Just curious... In general, how does it work when any illegal content appears on the app store? Maybe an eBook reader that violates a patent, maybe some copyrighted photography or art or music that was stolen, maybe a pirated app re-sold by someone else... whatever the case may be. If Apple were sued over the matter and lost (ridiculous though it might be) would Apple then seek to collect in turn from the individual app maker?



    I assume this must have come up by now (maybe in relation to stolen music for a game or something) but I've never heard of any instances.



    ...well, the RIAA hasn't filed suit against MS or Apple because there are bit torrent clients available for those platforms. in other words, in this situation, you can't go after the hardware manufacturer because someone wrote software that violates a patent or copyright. at the most, Apple would get a C and D to remove the offending app (i think there was an unoffical version of Tetris out there for a while, Nintendo went after them for Duck Hunt, and Namco for an unofficial PacMan)
  • Reply 15 of 84
    I'm going to patent something called "click and confirm", its much better and saves the consumer from making unnecesary buys.
  • Reply 16 of 84
    Prior art kills this claim, which was filed in 1999.



    Apple made a series of movies about "Knowledge Navigator" in the 1980s that exactly fit this description. In most of the movies, the navigator is a book-sized device that folds open (like two hinged Kindles) with voice and touch navigation, a camera, scanner and telephone connectivity. In one of the movies the user is shown reading a newspaper (or book, can't recall exactly) using the device and interacting with it via touch and voice. This is a direct demonstration of the concepts in this patent, over a decade earlier.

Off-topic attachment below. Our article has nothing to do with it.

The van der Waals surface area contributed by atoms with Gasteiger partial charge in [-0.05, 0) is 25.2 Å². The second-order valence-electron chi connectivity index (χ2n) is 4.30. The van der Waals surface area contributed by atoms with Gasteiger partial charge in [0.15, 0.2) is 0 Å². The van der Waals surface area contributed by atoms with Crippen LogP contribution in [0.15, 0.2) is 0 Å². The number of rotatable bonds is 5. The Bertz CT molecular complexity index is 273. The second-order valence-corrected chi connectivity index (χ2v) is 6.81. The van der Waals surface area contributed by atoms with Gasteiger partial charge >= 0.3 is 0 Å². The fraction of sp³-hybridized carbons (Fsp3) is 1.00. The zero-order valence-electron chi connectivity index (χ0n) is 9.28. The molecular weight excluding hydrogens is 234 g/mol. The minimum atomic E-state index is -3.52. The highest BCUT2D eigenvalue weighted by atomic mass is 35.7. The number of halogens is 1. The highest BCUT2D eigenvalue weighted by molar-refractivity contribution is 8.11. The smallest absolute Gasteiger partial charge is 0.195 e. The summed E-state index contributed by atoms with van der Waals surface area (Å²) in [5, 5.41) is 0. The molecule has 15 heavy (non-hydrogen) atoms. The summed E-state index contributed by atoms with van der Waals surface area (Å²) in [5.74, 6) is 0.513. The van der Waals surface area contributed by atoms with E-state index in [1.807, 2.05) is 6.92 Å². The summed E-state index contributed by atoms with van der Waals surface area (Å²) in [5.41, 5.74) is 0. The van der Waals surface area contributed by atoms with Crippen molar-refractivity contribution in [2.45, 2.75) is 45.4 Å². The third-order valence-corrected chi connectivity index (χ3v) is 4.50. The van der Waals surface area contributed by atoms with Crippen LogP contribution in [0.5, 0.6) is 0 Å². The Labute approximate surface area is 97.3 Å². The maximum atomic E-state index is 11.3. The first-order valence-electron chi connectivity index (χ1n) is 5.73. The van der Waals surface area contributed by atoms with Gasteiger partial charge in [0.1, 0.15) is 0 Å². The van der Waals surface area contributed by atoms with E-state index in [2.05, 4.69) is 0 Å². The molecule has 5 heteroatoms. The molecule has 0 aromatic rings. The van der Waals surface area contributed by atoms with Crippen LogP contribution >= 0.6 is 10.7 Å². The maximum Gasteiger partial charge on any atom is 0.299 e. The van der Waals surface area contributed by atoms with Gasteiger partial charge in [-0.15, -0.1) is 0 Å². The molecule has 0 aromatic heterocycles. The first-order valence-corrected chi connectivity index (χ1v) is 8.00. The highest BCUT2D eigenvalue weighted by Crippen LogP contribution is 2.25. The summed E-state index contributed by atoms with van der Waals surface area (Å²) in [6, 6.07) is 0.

Note also that the patent specifically states "approximately one page of a book can be illustrated at normal size". The iPhone/iTouch clearly does not fit this bill.



    Maury
  • Reply 17 of 84
    tundraboytundraboy Posts: 1,624member
    Patents are just insanely stupid these days. It started with patents for software. Patent law should be rewritten so that only innovations embodied in a physical device (e.g. a new type of touch screen) or substance (e.g. chemical compounds, etc.) can be patented. Innovations that result from cobbling together existing component technologies (such as an e-book reader) should not be patentable.
  • Reply 18 of 84
    lamewinglamewing Posts: 742member
    Quote:
    Originally Posted by kerryn View Post


    They can't sue the Kindle as it is not a "touch screen" device, whereas the iPhone/iPod Touch is.



    Seriously, these Patent trolls should all be rounded up a shot. Come on, the mentality of thinking up any kind of software idea and patenting it is ridiculous. Only physical hardware and (perhaps) processes should be patentable, software, art (images and audio) should only have copyright.



    So are they going to sue Sony as well since the new Sony reader has touch-screen capabilities? Jeez.
  • Reply 19 of 84
    I am sure Sony tried to sell eBook readers over 7 years ago and my old HandSpring Visor had an eBook application.
  • Reply 20 of 84
    lilgto64lilgto64 Posts: 1,147member
    Quote:
    Originally Posted by tundraboy View Post


    Patents are just insanely stupid these days. It started with patents for software. Patent law should be rewritten so that only innovations embodied in a physical device (e.g. a new type of touch screen) or substance (e.g. chemical compounds, etc.) can be patented. Innovations that result from cobbling together existing component technologies (such as an e-book reader) should not be patentable.



    I agree - you should be able to patent a specific device or even a particular implementation - but a general concept?